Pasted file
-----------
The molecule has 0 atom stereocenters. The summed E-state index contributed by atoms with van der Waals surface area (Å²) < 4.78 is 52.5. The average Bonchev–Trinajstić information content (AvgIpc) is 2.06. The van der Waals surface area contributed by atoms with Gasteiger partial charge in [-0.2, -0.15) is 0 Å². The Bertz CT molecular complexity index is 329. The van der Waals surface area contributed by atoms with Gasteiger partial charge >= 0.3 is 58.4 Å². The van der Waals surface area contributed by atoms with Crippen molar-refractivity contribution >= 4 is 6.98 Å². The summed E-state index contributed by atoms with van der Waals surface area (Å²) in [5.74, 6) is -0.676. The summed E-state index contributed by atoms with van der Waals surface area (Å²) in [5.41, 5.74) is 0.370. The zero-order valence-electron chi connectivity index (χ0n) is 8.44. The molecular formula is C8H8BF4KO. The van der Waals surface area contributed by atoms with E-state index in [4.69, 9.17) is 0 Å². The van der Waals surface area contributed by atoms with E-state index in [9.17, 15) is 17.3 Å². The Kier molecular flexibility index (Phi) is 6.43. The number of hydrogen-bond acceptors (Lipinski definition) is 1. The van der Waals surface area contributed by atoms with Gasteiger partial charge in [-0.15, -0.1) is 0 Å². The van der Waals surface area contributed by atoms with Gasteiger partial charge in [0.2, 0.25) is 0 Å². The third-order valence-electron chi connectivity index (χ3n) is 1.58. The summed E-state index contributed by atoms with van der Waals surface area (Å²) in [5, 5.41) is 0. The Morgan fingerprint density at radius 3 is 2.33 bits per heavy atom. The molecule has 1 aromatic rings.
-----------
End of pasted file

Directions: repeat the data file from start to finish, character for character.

The molecule has 0 atom stereocenters. The summed E-state index contributed by atoms with van der Waals surface area (Å²) < 4.78 is 52.5. The average Bonchev–Trinajstić information content (AvgIpc) is 2.06. The van der Waals surface area contributed by atoms with Gasteiger partial charge in [-0.2, -0.15) is 0 Å². The Bertz CT molecular complexity index is 329. The van der Waals surface area contributed by atoms with Gasteiger partial charge >= 0.3 is 58.4 Å². The van der Waals surface area contributed by atoms with Crippen molar-refractivity contribution >= 4 is 6.98 Å². The summed E-state index contributed by atoms with van der Waals surface area (Å²) in [5.74, 6) is -0.676. The summed E-state index contributed by atoms with van der Waals surface area (Å²) in [5.41, 5.74) is 0.370. The zero-order valence-electron chi connectivity index (χ0n) is 8.44. The molecular formula is C8H8BF4KO. The van der Waals surface area contributed by atoms with E-state index in [4.69, 9.17) is 0 Å². The van der Waals surface area contributed by atoms with E-state index in [9.17, 15) is 17.3 Å². The Kier molecular flexibility index (Phi) is 6.43. The number of hydrogen-bond acceptors (Lipinski definition) is 1. The van der Waals surface area contributed by atoms with Gasteiger partial charge in [-0.15, -0.1) is 0 Å². The van der Waals surface area contributed by atoms with Gasteiger partial charge in [0.2, 0.25) is 0 Å². The third-order valence-electron chi connectivity index (χ3n) is 1.58. The summed E-state index contributed by atoms with van der Waals surface area (Å²) in [5, 5.41) is 0. The Morgan fingerprint density at radius 3 is 2.33 bits per heavy atom. The molecule has 1 aromatic rings.